• Cancel your coverage.
  • Contact your health insurance company to:

    • Make a payment, online or by phone.
    • Request a new membership ID card.
    • Ask a question about billing and payments.
    • Learn more about benefits and eligibility.
    • Get help finding doctors or other providers.
    • Find out how claims for services were paid.
    • Change primary care physicians.

Understanding Your Coverage Benefits

It is important to review and understand the benefits of the plan you have selected. A good way to do this is to keep a copy of your benefits summary handy as you seek services. This information can be provided by your health insurance company. This information will help determine the correct level of benefit for the care you are seeking, and in the event of continuing treatment it can help ensure the next steps for care are covered according to your plan and that you are charged correctly.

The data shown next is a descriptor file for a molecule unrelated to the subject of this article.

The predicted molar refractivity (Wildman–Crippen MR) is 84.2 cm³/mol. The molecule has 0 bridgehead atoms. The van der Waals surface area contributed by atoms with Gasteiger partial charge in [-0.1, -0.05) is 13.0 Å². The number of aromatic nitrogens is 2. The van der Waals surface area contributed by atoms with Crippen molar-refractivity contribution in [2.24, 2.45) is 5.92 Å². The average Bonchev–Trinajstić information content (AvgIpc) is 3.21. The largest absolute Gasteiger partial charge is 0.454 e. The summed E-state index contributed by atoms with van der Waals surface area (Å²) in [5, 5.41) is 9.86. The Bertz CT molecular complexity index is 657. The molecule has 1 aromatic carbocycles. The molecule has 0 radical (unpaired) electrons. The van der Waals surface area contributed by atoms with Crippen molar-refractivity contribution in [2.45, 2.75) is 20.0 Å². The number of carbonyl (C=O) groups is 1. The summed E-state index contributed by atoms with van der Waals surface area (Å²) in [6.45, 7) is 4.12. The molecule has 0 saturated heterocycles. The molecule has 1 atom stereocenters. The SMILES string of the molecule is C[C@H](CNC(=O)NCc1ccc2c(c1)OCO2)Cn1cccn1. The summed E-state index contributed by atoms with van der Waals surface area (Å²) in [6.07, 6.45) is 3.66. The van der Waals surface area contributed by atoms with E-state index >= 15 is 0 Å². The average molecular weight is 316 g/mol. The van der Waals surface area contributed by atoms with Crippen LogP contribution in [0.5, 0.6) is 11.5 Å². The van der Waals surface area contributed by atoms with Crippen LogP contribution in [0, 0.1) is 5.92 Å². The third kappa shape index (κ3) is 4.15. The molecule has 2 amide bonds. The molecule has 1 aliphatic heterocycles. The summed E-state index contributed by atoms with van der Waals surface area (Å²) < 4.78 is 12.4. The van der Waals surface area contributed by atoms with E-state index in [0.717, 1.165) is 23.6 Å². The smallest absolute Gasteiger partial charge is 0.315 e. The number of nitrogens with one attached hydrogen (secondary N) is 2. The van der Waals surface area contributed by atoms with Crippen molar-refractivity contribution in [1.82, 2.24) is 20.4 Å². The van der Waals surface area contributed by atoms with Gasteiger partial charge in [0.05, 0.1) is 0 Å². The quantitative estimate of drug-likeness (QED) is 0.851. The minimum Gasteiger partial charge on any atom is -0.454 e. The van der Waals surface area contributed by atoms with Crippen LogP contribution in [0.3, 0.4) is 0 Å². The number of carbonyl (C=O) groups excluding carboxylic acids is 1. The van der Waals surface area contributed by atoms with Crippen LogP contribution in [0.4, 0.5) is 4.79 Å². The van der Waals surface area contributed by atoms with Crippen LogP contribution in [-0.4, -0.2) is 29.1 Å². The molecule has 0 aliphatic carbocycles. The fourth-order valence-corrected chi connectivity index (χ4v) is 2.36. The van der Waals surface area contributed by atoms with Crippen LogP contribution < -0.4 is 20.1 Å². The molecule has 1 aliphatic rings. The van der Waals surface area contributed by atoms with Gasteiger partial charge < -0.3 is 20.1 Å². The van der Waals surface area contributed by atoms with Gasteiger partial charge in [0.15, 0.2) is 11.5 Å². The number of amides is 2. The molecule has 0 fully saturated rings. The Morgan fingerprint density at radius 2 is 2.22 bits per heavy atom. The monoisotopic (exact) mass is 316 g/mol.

Free Preventive Care

Your health plan is not just for when you or your family members are sick. It’s also important to understand and use the preventive care that is available to you when you are well. These preventive checkups, like annual physicals and immunization vaccines, are available at no added cost to you and, more importantly, can help you stay healthy.

Most health plans offer many preventive services without charging you a copayment or coinsurance when you visit a doctor in your network. This is true even if you haven’t met your yearly deductible. Call your health plan directly to find out if the preventive services below for adults, women and children are available to you.